The Hiding Place of the
French National Treasure

By Logan Hawkes
Copyright 2005

The problem with any strange tale is that it is hard to know where truth ends and legend begins. None-the-less, a good tale has few boundaries, and even the most speculative twists and turns of a well told story have great merit when it comes to uncovering lost possibilities - or, at least, as entertaining fiction. Be it fact or fiction, or most probably a mix of the two, this tale of historical adventure and mystery offers a glimpse into what once was, or could have been, whichever fancies the disposition of the reader. It is not offered as either historical truth or fanciful fiction, but simply a tale to be enjoyed, savored, and hopefully, one that stimulates the reader's thoughts and causes one to pause and consider the possibilities.

Our tale takes place in the early part of the 17th century, in the year 1815 to be exact. Napoleon Bonaparte had returned to Paris to a cheering crowd after his first exile to the Isle of Alba. King Louis fled in fear of his life as Napoleon vowed to restore France to a powerful and conquering Republic. But Napoleon knew even then that his promises were empty. Europe had allied against him, and it was only time before Brittan, Austria, Prussia and Russia would unite their armies to crush the resurgence. Perhaps, as speculated, Napoleon's return was propagated more on the hope of rescuing his wealth than it was of saving the face of France. Rumors of the time had it that the formerly exiled Emperor was secretly amassing his treasures, the finest pieces of gems and gold and silver and art and making plans to remove it from the country before the eventual end of his triumphant return.

Meanwhile, a half a world away, a young and cavalier `gentleman' pirate named Jean Lafitte was making a name for himself, organizing a band of privateers and pirates and molding them into a well oiled and secret fellowship of rogue importers and exporters not far from the City of New Orleans. England had declared war against a young United States, and offered Lafitte a rank as captain in the Royal Navy if he aided in their war efforts, an offer he refused. The U.S. Government, in turn, offered Lafitte a pardon from his “smuggling charges” in return for his assistance in Andrew Jackson's Battle of New Orleans. Lafitte accepted and the rest is history.  The pirate and his band of associates manned an artillery battalion at the battle and are credited with influencing the outcome of the battle. With the British in retreat, Lafitte and friends were granted their pardons and were subsequently made citizens of the United States. But Lafitte's freedom and rise to grace was short lived. Refusing to pay what he termed a “tribute” to the U.S. government for import rights, Lafitte soon left his smuggler's hideout in Louisiana and headed to the uncharted waters around Galveston and returned to what he knew best - piracy.

This is where historical fact ends and speculative theories abound. One tale has it that Napoleon, on the verge of defeat and a second exile, wanted to remove his French national treasure from Paris and hide it beyond the control of others. His hope, apparently, was to find the perfect `smuggler' who would take on a conspiratorial assignment and live up to the standards of the agreement. It may have been natural then that he sent messengers to Lafitte in Galveston, enlisting his aid, for a price, to help secretly smuggle the French national treasure out of France and to take them and secure them in the New World until Napoleon could be rejoined with his wealth. It is said such an undertaking offered more than just a handsome payment. One theory has it that Lafitte agreed to the conspiracy at the price of one third of all the treasures illegally shipped from an undisclosed Southern port in South France.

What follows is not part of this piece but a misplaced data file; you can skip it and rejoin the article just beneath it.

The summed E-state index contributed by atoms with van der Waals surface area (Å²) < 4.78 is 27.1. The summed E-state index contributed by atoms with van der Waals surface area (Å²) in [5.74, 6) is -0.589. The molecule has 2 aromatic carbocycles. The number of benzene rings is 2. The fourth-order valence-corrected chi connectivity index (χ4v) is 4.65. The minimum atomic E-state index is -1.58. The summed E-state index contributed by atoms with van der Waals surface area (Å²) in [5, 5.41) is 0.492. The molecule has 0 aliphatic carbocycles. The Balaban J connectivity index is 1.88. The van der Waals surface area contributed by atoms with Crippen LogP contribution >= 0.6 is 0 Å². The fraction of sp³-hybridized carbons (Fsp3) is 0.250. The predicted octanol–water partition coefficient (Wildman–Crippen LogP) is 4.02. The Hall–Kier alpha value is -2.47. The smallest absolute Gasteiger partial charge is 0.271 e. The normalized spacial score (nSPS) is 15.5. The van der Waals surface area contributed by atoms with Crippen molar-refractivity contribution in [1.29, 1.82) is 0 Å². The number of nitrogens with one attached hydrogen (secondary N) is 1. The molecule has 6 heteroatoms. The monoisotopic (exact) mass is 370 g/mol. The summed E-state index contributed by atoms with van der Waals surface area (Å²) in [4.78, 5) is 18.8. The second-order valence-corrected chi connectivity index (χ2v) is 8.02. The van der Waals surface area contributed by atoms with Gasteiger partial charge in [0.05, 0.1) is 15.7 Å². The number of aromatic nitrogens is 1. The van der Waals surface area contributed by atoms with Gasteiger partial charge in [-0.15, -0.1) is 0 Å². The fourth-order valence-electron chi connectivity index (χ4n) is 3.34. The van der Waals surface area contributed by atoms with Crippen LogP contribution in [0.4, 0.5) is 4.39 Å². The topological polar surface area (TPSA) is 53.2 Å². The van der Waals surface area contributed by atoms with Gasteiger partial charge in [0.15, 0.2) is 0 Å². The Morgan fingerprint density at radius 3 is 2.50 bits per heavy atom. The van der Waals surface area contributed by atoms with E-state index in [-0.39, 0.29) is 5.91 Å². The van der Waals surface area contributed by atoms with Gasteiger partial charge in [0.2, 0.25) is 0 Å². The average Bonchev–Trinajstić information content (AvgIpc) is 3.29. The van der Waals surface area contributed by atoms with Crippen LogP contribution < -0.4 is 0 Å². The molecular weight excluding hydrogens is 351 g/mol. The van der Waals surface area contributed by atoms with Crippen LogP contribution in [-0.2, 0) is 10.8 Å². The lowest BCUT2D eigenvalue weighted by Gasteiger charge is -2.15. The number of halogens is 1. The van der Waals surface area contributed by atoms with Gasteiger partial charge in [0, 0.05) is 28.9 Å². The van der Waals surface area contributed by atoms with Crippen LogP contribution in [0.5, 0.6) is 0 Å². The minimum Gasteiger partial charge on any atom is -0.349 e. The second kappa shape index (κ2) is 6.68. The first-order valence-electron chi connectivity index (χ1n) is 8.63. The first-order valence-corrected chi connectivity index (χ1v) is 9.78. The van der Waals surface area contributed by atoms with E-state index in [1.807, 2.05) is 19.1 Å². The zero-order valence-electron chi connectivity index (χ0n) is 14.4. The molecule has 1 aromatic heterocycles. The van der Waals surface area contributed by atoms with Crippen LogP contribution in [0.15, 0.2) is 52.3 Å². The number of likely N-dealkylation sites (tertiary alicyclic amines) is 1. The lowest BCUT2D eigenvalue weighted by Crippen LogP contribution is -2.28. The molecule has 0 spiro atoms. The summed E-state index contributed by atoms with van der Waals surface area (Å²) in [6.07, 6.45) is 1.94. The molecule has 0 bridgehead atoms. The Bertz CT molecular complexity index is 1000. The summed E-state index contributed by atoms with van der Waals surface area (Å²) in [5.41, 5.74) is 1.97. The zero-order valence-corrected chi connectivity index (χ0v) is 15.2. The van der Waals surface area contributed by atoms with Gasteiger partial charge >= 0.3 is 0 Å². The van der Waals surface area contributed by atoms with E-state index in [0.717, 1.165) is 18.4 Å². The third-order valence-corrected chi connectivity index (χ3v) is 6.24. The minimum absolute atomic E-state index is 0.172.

But why would Napoleon select Lafitte for the job? To begin with, there may have been a greater bond between these two men than the world realized at the time. Napoleon had abolished the Holy Roman Catholic Empire in most of Western Europe, and Lafitte hated the Catholics -- and the Spaniards that carried their cause throughout the world. The coalition between these two notorious men may have been fueled by this common thread. In addition, in spite of Lafitte's Hebrew heritage and his self-proclaimed ties to a Dutch Island in the Eastern Caribbean, he was, after all, French by his father's lineage. And his reputation as an expert ocean exporter and his innate ability to avoid Spanish and English naval blockades and patrol vessels were known far and wide. And considering Lafitte operated on the fringe of legitimacy, he appeared to be the perfect candidate to participate in a conspiracy to smuggle Napoleon's treasure secretly out of France.

While it may be impossible to prove or disprove Lafitte's involvement in such a scheme, there appears to be some circumstantial evidence that indicates the tale as being plausible at least. For one, when the U.S Navy assailed his Galveston stronghold (at the time beyond the legal jurisdiction of the U.S. government), Lafitte gave up the fight before it ever started. He set fire to the elaborate village he and his associates had constructed there, as if he had no remorse about abandoning the site. And then, just as mysteriously, Lafitte and his many ships simply “disappeared,” leaving behind rumors that the pirate and his fleet had sailed to the Yucatan coast to plunder and pirate Spanish vessels operating from Campeche. The history books indicate Lafitte may have contracted a disease and died somewhere off the Mexican coast around this time.

But just a few months after Lafitte was routed from Galveston, there are historical reports that he visited the waters surrounding what is today modern day South Padre Island. In fact, it is rumored that he harbored in the Laguna Madre for sometime and stayed long enough to dig a fresh water well in what is now the Laguna Vista area. The region was under the control of either a faltering Spanish Provincial government at the time, or a new born Mexican Republic, neither of which were known to have a military presence around the Laguna Madre at the time. In addition, history has recorded Lafitte's exploration of other Texas coastal islands and inlets, most notable, St. Joeseph's Island near modern day Rockport. Was Lafitte looking for a new home or base of operations, or was his mission more clandestine, perhaps a search for a perfect hiding place far from the inquiring eyes of all governments?